The channel business is good for Dell both in Canada and the U.S. Five years after shocking the industry with its Partner Direct program, the company’s first and only channel chief Greg Davis told CDN that indirect business grew 14 per cent year-over-year. Currently the channel represents 34 per cent of Dell’s overall commercial revenue worldwide.
Davis said he was pleased with Dell’s overall performance in the channel but acknowledged that the market has slowed because of the economy.
Davis said there is a general decline in the PC market and while Dell will continue to sell desktops, notebooks and other client products through the channel the primary focus will be on the data centre with storage, network security, and system management. “I think these areas will continue to help the channel grow even compared to our competitors through these challenging times,” Davis said.
Davis does believe that Windows 8 will pose a great opportunity for the channel. Dell is working with partners on helping them with the Windows 8 launch, but he was adamant that Dell’s focus is much more on the data centre than PCs.
Davis added that Windows 8 would offer a bigger opportunity on the Bring Your Own Device (BYOD) to work trend. He said that the channel can provide consulting and a complete solution that addresses BYOD.
“We can do a better job in bringing (BYOD) out in a competency. We do not have a complete solution yet for a competency and Windows 8 gives us an opportunity to bring our message out to the channel and we shall see what type of interest is there,” Davis said.
Dell continues to bring on more and more partners into the fold. The company now sports more than 113,000 worldwide partners. Davis called that “nice and encouraging” but the real focus for the Partner Direct team is increasing the number of partners who qualify for Dell’s Preferred and Premier levels. There are 2,000 partners in North America at these levels today; 180 in Canada.
One of the factors for the growth is Dell’s deal registration program, Davis said. “This is the lynch pin for partners.” Currently Dell has completed more than 71,000 deals through this program, which is up 37 per cent from last year. “We approve north of 70 per cent of the deals in deal registration and it really helps us define the engagement model we have for partners,” he said.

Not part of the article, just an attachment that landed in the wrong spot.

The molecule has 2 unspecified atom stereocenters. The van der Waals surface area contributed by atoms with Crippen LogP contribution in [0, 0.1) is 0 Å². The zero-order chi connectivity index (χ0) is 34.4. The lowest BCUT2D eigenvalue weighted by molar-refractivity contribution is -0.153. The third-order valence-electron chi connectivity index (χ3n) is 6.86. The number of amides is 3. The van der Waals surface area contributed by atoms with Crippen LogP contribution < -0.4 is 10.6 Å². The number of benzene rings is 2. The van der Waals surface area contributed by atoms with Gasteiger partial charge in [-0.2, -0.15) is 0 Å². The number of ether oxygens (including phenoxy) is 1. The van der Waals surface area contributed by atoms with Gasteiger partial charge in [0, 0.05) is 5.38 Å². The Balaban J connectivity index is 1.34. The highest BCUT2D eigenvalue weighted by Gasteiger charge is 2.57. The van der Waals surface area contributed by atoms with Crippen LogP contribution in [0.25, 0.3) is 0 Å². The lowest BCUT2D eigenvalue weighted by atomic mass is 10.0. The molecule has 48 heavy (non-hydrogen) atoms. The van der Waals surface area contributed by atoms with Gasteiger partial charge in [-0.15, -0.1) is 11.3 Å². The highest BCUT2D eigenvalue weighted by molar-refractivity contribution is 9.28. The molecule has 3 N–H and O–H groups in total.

To that end, Dell has introduced a new competency for its desktop virtualization solutions. Bob Skelley, Dell’s global certified partner program and channel executive director, said new competencies such as this one creates a lot of hardware drag especially in data centres, networking and security. This competency also fits into Dell’s Wyse acquisition. “It does round out the end-to-end solution well with Wyse and it also offers channel partners, who have a relationship with VMware, Microsoft, and Citrix, a competitive edge and a new product offering for their customers,” Skelley said.
This competency will reward partners with baseline incentives as well as product specific benefits for higher discounts. “In many cases there will be longer deal registration time, access to marketing funds and co-marketing built around this competency and solution,” Skelley said.
Wyse channel partners will be grandfathered into PartnerDirect. Skelley said that Dell tried to make it easy for legacy Dell and Wyse partners with this new competency. Clip levels are between $500,000 to $750,000 and Wyse partners have about a year to meet any Partner Direct requirements they do not currently have.
Dell will also recognize and reward solution providers for the investments they have already made.
Another area of focus for Dell’s channel is as an OEM partner. Davis said that Dell has entered into deals with companies in sectors such as telecommunications, healthcare, military, kiosks, and appliance manufacturers to engineer Dell hardware into solutions for these industries.